Delinquencies on U.S. automobile loans by banks increased in the fourth quarter of last year but remained low by historical standards, according to a new report.

The national auto delinquency rate for banks was 0.41%, the report from TransUnion stated. That's up from 0.38% in the third quarter of 2012, but down from 0.46% one year earlier. The delinquency rate measures the percentage of borrowers whose loans are at least 60 days past due.

"As expected, auto loan delinquencies rose slightly in the fourth quarter, though they remain near the all-time record low set in the second quarter of 2012," Peter Turek, automotive vice president in TransUnion's financial services business unit, said in a news release.

The states where banks saw the highest auto delinquencies in the fourth quarter were Mississippi, Louisiana and West Virginia. The Mountaineer State was also on the list of states that experienced the biggest one-year jumps in their rates, along with New Hampshire and Iowa.

Overall, 28 states saw an increase in bank auto delinquency rates between the third quarter of 2012 and the following quarter. But on a year-over-year basis, only 14 states experienced an increase, the report found.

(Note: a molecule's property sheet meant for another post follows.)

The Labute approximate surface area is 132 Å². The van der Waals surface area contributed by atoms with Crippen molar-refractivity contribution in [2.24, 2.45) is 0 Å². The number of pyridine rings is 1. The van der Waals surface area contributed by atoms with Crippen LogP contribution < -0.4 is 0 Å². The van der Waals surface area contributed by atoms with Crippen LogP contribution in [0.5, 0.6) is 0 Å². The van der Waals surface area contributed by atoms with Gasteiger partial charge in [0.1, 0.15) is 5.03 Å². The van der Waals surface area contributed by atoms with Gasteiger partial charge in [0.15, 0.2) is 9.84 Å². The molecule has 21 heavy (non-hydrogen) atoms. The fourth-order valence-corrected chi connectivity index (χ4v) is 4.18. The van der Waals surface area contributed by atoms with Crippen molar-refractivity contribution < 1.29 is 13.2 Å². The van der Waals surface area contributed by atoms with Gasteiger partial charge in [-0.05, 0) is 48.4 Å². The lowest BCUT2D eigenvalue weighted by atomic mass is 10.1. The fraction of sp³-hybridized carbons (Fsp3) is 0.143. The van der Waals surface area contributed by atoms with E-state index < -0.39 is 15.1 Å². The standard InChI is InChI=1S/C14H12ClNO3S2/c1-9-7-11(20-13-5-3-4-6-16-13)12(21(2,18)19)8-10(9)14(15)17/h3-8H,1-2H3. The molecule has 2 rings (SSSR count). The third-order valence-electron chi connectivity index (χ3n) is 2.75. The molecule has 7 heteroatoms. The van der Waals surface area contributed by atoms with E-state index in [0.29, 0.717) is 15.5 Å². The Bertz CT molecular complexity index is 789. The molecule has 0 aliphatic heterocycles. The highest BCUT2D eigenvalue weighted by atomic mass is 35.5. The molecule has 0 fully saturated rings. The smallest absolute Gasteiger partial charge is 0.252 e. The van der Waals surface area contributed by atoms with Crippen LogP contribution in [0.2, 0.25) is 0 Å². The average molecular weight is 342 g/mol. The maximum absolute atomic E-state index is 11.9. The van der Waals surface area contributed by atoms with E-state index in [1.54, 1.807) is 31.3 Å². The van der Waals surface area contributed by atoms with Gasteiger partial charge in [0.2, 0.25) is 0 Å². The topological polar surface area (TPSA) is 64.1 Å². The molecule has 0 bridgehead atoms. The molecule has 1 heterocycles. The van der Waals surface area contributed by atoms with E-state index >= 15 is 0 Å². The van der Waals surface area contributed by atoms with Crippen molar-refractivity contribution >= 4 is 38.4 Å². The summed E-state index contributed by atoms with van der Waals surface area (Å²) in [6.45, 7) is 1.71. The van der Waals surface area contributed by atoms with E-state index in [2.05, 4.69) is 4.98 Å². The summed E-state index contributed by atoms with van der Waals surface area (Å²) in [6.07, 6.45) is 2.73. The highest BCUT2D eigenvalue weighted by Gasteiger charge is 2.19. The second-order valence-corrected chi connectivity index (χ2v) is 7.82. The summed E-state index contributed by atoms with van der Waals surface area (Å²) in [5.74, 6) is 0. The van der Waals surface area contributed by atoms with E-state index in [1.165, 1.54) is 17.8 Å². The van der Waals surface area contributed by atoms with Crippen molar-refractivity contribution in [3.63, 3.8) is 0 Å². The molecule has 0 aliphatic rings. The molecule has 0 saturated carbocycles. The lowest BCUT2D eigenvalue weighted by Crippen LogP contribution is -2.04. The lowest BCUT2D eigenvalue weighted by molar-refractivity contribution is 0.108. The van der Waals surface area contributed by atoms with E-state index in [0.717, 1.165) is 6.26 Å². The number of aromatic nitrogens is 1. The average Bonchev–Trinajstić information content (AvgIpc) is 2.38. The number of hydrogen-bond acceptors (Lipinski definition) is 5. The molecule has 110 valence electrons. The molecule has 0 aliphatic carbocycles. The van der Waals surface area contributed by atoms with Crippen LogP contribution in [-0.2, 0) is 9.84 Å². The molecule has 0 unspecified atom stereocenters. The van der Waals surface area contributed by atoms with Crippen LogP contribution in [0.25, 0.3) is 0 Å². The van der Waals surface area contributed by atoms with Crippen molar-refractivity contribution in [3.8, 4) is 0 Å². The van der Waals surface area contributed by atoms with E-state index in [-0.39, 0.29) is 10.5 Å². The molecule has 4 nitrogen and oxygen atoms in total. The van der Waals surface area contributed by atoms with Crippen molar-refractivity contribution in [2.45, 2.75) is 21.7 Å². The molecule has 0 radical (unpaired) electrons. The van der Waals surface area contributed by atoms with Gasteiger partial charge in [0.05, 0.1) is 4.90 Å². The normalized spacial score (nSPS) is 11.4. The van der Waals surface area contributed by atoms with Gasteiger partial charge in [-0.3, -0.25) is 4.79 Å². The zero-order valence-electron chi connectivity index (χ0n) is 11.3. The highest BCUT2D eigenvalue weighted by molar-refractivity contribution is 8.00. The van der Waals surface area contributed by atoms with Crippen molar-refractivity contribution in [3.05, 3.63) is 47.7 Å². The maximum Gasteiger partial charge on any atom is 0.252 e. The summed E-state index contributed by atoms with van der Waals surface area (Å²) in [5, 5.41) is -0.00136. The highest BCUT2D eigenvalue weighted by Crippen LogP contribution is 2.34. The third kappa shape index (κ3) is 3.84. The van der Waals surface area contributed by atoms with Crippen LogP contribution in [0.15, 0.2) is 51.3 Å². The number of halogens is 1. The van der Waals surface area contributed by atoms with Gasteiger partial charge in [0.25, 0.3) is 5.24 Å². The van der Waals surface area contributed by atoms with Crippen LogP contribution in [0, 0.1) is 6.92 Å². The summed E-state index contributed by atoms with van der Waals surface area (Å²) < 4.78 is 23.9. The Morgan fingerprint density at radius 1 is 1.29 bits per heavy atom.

TransUnion also found that the volume of auto loan originations by banks has increased, and so has the average loan size, while credit scores for borrowers have fallen.

Total new auto loan and lease originations by banks were up by 15.8% in the third quarter, the most recent period for which data was available, compared to the same period a year earlier. And average loan balances on newly originated auto loans increased by 1.66% over the same one-year period, according to the report.

Meanwhile, 32.4% of automobile buyers who took out loans from banks had credit scores below 700 in the third quarter of 2012. That was up from 30.6% in the third quarter of 2011, and up even more from the third quarter of 2010, when the comparable figure was 27.6%.

"We've been observing an increase in sub-prime borrowers in the auto loan space now for several quarters, and we do expect this will eventually push the overall delinquency numbers higher," Turek said.

But that's a long-term prediction. In the first quarter of 2013, TransUnion expects delinquencies on bank auto loans to remain near their current level.

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